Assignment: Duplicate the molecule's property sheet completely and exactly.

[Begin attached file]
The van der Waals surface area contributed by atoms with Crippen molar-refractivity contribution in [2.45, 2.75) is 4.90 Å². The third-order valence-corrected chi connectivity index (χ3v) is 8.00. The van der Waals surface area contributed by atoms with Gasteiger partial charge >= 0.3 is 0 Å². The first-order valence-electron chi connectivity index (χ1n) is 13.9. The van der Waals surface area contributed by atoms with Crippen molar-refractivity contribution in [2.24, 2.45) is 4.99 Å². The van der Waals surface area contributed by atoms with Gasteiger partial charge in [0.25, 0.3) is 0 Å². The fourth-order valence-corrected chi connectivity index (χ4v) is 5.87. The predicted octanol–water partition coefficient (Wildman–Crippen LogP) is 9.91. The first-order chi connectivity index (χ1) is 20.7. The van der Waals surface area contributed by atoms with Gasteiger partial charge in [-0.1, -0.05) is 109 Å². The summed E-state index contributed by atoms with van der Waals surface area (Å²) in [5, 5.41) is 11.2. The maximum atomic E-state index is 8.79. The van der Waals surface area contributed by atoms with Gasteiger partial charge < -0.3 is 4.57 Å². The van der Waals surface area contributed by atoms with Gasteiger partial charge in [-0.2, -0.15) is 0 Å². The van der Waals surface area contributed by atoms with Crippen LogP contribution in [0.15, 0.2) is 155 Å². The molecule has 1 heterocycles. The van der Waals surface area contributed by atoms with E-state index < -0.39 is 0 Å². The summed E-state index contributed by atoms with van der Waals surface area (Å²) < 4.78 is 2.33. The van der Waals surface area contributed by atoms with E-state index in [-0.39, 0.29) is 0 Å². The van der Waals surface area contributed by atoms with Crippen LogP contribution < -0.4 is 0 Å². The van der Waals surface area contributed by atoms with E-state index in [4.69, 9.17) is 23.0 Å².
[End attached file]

The van der Waals surface area contributed by atoms with Crippen molar-refractivity contribution in [2.45, 2.75) is 4.90 Å². The third-order valence-corrected chi connectivity index (χ3v) is 8.00. The van der Waals surface area contributed by atoms with Gasteiger partial charge >= 0.3 is 0 Å². The first-order valence-electron chi connectivity index (χ1n) is 13.9. The van der Waals surface area contributed by atoms with Crippen molar-refractivity contribution in [2.24, 2.45) is 4.99 Å². The van der Waals surface area contributed by atoms with Gasteiger partial charge in [0.25, 0.3) is 0 Å². The fourth-order valence-corrected chi connectivity index (χ4v) is 5.87. The predicted octanol–water partition coefficient (Wildman–Crippen LogP) is 9.91. The first-order chi connectivity index (χ1) is 20.7. The van der Waals surface area contributed by atoms with Gasteiger partial charge in [-0.1, -0.05) is 109 Å². The summed E-state index contributed by atoms with van der Waals surface area (Å²) in [5, 5.41) is 11.2. The maximum atomic E-state index is 8.79. The van der Waals surface area contributed by atoms with Gasteiger partial charge < -0.3 is 4.57 Å². The van der Waals surface area contributed by atoms with Gasteiger partial charge in [-0.2, -0.15) is 0 Å². The van der Waals surface area contributed by atoms with Crippen LogP contribution in [0.15, 0.2) is 155 Å². The molecule has 1 heterocycles. The van der Waals surface area contributed by atoms with E-state index < -0.39 is 0 Å². The summed E-state index contributed by atoms with van der Waals surface area (Å²) < 4.78 is 2.33. The van der Waals surface area contributed by atoms with E-state index in [-0.39, 0.29) is 0 Å². The van der Waals surface area contributed by atoms with Crippen LogP contribution < -0.4 is 0 Å². The van der Waals surface area contributed by atoms with E-state index in [4.69, 9.17) is 23.0 Å².